Carol Konopacki, supervisor
Humane Society of Hobart Inc.










Humans to blame for pet deaths, say Shelter officials
Thousands euthanized each year
Post-Tribune (IN) 
February 5, 1987
Charlie, a friendly black and white tomcat with a penchant for "people" food like roast beef and chicken, purrs with pleasure when his soft, silky coat is stroked by visitors to his cage at the Hobart Humane Society.

Adopted as a Christmas gift, the long-haired cat was brought back to the humane society on New Year's Eve.

His only crime: "Those who adopted him told us he was 'too affectionate'," said Carol Konopacki, Hobart Humane Society supervisor.

Fortunately for Charlie, the odds of the healthy feline finding a permanent home are stacked in his favor.

"They (the animals) stay here until they are adopted if they remain healthy," added Konopacki.

But that's not the case for many homeless animals. Although the adoption policies and procedures at humane societies and shelters differ throughout Northwest Indiana, the fact remains: Thousands of the animals, including those who are old, sick or just not wanted by their owners for a variety of reasons, will be "put to sleep" this year. In more blunt terms, they will be killed - either through a lethal injection or by placing them in a special decompression chamber that removes oxygen from the air.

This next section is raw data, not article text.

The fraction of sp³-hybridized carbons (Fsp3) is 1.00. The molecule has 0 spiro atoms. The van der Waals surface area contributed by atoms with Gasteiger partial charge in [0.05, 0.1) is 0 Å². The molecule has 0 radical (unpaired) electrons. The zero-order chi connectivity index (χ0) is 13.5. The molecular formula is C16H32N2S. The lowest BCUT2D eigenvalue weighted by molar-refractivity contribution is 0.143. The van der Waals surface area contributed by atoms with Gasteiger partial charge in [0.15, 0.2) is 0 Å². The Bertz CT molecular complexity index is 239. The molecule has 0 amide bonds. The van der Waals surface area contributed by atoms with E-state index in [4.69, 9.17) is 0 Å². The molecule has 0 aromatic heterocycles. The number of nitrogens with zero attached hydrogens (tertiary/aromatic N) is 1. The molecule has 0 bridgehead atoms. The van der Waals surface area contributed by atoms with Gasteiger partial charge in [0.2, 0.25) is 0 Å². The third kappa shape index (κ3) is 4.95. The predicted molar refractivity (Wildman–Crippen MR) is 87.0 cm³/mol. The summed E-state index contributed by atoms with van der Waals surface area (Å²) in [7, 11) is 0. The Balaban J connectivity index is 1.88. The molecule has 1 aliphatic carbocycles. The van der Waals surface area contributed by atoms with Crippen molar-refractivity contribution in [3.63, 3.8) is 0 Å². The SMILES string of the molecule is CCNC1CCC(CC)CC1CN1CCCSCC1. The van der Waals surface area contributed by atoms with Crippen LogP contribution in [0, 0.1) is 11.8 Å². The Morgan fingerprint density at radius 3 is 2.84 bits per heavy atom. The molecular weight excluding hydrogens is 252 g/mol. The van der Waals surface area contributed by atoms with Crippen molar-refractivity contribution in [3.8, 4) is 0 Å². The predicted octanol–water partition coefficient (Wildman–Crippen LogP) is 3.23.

And most shelter officials agree that the number of stray or unwanted animals being brought in is on the rise, possibly because of the high number of jobless people throughout Northwest Indiana.

Kay Kuntz, head of the Gary-based Lakeshore Humane Society, said emotions run high there most days, especially when a beloved pet that the family can't afford to care for anymore is brought in.

"People, men and women both, will cry when they bring the animals to the door, but they explain that they had to choose between their kids or their animals going hungry. Then the kids start crying because they have to give little Suzy (the pet) up," said Kuntz, adding, "We cry and pray a lot around here."

Kuntz said that the poor state of the economy not only means more animals brought in, it also means fewer adoptions.